Li: China, US have more common interests than disputes
Updated: 2014-05-14 07:07
BEIJING - There are far more common interests than disputes between China and the United States, Premier Li Keqiang said on Tuesday as he met with visiting U.S. Treasury Secretary Jacob Lew in Beijing.
Li said China and the United States, as the largest developing and developed countries in the world respectively, are highly complementary in terms of economy and share far more common interests than disputes.
China's market potential will provide the United States with great opportunities and the Chinese side stands ready to work together with the U.S. side to expand cooperation in trade and investment, energy and environmental conservation, and climate change among other areas, and push ahead with the negotiations on a bilateral investment deal, said the premier.
Li said he hopes the United States will take substantial measures to relax its restrictions on high-tech exports to China and provide a fair environment for Chinese companies investing in the United States.
A sound China-U.S. relationship is of great significance for the whole world as well as for the two nations, conducive to the global economic recovery and world peace and stability.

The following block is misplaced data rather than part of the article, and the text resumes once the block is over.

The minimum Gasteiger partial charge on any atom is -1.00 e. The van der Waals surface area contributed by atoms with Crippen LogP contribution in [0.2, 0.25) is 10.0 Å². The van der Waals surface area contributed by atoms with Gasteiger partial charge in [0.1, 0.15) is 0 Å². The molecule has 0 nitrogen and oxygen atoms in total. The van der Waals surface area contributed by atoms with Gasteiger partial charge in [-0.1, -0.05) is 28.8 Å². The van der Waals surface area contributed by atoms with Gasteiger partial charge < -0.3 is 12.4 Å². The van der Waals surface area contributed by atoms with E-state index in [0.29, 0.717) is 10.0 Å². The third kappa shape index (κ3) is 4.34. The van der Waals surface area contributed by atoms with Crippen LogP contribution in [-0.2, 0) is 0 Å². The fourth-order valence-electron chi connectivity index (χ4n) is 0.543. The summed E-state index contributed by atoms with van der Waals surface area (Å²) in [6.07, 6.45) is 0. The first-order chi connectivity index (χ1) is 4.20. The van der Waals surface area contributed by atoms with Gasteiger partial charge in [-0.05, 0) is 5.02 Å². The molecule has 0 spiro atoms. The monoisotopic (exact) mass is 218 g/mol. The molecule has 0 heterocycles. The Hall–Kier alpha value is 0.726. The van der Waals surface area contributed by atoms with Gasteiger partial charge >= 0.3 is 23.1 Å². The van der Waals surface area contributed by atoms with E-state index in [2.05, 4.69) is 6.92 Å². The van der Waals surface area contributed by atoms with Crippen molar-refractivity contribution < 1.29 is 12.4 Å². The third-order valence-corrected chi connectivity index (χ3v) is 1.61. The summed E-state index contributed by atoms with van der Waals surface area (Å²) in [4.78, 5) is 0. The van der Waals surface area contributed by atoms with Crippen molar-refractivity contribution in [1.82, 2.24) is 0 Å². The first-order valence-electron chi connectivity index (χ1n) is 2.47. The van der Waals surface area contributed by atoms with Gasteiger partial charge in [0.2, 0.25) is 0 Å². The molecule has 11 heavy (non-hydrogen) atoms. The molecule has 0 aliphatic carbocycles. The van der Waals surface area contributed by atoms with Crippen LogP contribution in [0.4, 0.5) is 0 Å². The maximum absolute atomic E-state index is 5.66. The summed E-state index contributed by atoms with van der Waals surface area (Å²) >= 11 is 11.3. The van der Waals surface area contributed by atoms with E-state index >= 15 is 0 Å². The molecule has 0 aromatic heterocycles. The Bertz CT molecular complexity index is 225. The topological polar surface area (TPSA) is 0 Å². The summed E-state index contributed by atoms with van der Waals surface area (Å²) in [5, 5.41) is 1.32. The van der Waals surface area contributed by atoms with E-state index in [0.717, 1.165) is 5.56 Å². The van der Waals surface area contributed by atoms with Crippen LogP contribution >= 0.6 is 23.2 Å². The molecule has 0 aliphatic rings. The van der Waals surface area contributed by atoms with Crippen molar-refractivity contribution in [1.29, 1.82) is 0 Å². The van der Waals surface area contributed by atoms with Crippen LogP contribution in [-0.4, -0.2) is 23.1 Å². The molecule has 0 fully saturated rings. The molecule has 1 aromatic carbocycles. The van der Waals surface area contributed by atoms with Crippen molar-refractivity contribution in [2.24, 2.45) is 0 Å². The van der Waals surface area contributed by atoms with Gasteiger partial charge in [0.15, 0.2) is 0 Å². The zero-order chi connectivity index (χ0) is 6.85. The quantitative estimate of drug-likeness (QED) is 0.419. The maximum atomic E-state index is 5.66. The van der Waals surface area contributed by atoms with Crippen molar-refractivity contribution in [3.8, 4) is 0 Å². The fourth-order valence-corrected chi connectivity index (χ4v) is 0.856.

The two sides should uphold the right direction of bilateral ties in line with the consensus reached by the two heads of states, maintain the momentum of high-level interactions, and ensure the success of the next rounds of the China-U.S. Strategic and Economic Dialogue and the China-U. S. High-Level Consultation on People-to-People Exchange, said the premier.
Li proposed the two sides enhance communication and coordination on major regional, international and global issues and sincerely respect each other's core interests to make sure the bilateral relationship will advance in a healthy and stable way.
Reviewing the deepening and strengthening bilateral relationship over the past years, Lew said China's reform is encouraging and that the country's development is beneficial for economic growth of the United States and the world at large.
Lew said the U.S. side expects greater development of China and that the United States is willing to work together to ensure success of the forthcoming round of the China-U.S. Strategic and Economic Dialogue.
Lew, special representative of U.S. President Barack Obama, also pledged to step up communication and cooperation with China on climate change and other global issues.
During the meeting, the two sides also exchanged views on other regional and international issues of common concern.
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